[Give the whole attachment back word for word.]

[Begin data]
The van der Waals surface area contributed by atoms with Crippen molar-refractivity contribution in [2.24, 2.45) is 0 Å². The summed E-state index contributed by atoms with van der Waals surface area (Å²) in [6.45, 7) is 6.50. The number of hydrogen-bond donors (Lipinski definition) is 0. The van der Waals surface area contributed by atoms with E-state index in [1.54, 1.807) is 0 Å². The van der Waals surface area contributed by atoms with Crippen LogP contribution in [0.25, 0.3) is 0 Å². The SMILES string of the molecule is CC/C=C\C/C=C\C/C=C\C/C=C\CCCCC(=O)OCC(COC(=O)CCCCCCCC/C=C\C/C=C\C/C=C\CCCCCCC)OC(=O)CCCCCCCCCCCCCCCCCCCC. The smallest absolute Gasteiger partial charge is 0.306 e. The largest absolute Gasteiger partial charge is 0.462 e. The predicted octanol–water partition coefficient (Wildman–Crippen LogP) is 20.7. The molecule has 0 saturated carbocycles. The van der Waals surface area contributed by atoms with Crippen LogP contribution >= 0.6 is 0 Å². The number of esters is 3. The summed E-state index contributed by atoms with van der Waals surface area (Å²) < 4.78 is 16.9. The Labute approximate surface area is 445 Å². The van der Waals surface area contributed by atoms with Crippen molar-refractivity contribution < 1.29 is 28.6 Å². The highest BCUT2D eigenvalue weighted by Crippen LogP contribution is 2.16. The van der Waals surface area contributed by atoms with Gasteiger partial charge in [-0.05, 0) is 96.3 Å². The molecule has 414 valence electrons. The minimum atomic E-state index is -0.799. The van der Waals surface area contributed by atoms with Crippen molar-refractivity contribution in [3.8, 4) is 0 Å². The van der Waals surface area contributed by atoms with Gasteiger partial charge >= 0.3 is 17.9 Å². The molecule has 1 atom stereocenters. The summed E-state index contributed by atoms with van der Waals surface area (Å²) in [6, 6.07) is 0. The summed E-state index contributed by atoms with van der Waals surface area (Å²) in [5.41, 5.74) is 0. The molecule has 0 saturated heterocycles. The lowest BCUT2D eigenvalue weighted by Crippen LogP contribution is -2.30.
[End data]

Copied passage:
The van der Waals surface area contributed by atoms with Crippen molar-refractivity contribution in [2.24, 2.45) is 0 Å². The summed E-state index contributed by atoms with van der Waals surface area (Å²) in [6.45, 7) is 6.50. The number of hydrogen-bond donors (Lipinski definition) is 0. The van der Waals surface area contributed by atoms with E-state index in [1.54, 1.807) is 0 Å². The van der Waals surface area contributed by atoms with Crippen LogP contribution in [0.25, 0.3) is 0 Å². The SMILES string of the molecule is CC/C=C\C/C=C\C/C=C\C/C=C\CCCCC(=O)OCC(COC(=O)CCCCCCCC/C=C\C/C=C\C/C=C\CCCCCCC)OC(=O)CCCCCCCCCCCCCCCCCCCC. The smallest absolute Gasteiger partial charge is 0.306 e. The largest absolute Gasteiger partial charge is 0.462 e. The predicted octanol–water partition coefficient (Wildman–Crippen LogP) is 20.7. The molecule has 0 saturated carbocycles. The van der Waals surface area contributed by atoms with Crippen LogP contribution >= 0.6 is 0 Å². The number of esters is 3. The summed E-state index contributed by atoms with van der Waals surface area (Å²) < 4.78 is 16.9. The Labute approximate surface area is 445 Å². The van der Waals surface area contributed by atoms with Crippen molar-refractivity contribution < 1.29 is 28.6 Å². The highest BCUT2D eigenvalue weighted by Crippen LogP contribution is 2.16. The van der Waals surface area contributed by atoms with Gasteiger partial charge in [-0.05, 0) is 96.3 Å². The molecule has 414 valence electrons. The minimum atomic E-state index is -0.799. The van der Waals surface area contributed by atoms with Crippen molar-refractivity contribution in [3.8, 4) is 0 Å². The van der Waals surface area contributed by atoms with Gasteiger partial charge >= 0.3 is 17.9 Å². The molecule has 1 atom stereocenters. The summed E-state index contributed by atoms with van der Waals surface area (Å²) in [6, 6.07) is 0. The summed E-state index contributed by atoms with van der Waals surface area (Å²) in [5.41, 5.74) is 0. The molecule has 0 saturated heterocycles. The lowest BCUT2D eigenvalue weighted by Crippen LogP contribution is -2.30.